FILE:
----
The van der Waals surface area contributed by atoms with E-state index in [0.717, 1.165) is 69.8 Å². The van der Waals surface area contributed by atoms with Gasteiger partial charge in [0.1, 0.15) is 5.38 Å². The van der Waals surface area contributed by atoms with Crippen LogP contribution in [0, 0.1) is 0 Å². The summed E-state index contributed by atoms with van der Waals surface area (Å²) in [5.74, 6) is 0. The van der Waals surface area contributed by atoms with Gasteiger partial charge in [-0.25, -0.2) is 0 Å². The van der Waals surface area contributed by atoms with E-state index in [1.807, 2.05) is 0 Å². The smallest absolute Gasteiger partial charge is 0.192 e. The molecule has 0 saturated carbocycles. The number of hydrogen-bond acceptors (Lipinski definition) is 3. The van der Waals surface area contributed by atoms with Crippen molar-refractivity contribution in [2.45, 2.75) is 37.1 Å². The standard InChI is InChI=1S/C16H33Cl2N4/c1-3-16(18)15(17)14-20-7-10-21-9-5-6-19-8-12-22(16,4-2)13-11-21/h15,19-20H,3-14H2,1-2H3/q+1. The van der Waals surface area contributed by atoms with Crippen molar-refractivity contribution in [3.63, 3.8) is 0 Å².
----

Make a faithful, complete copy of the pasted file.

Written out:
The van der Waals surface area contributed by atoms with E-state index in [0.717, 1.165) is 69.8 Å². The van der Waals surface area contributed by atoms with Gasteiger partial charge in [0.1, 0.15) is 5.38 Å². The van der Waals surface area contributed by atoms with Crippen LogP contribution in [0, 0.1) is 0 Å². The summed E-state index contributed by atoms with van der Waals surface area (Å²) in [5.74, 6) is 0. The van der Waals surface area contributed by atoms with Gasteiger partial charge in [-0.25, -0.2) is 0 Å². The van der Waals surface area contributed by atoms with E-state index in [1.807, 2.05) is 0 Å². The smallest absolute Gasteiger partial charge is 0.192 e. The molecule has 0 saturated carbocycles. The number of hydrogen-bond acceptors (Lipinski definition) is 3. The van der Waals surface area contributed by atoms with Crippen molar-refractivity contribution in [2.45, 2.75) is 37.1 Å². The standard InChI is InChI=1S/C16H33Cl2N4/c1-3-16(18)15(17)14-20-7-10-21-9-5-6-19-8-12-22(16,4-2)13-11-21/h15,19-20H,3-14H2,1-2H3/q+1. The van der Waals surface area contributed by atoms with Crippen molar-refractivity contribution in [3.63, 3.8) is 0 Å².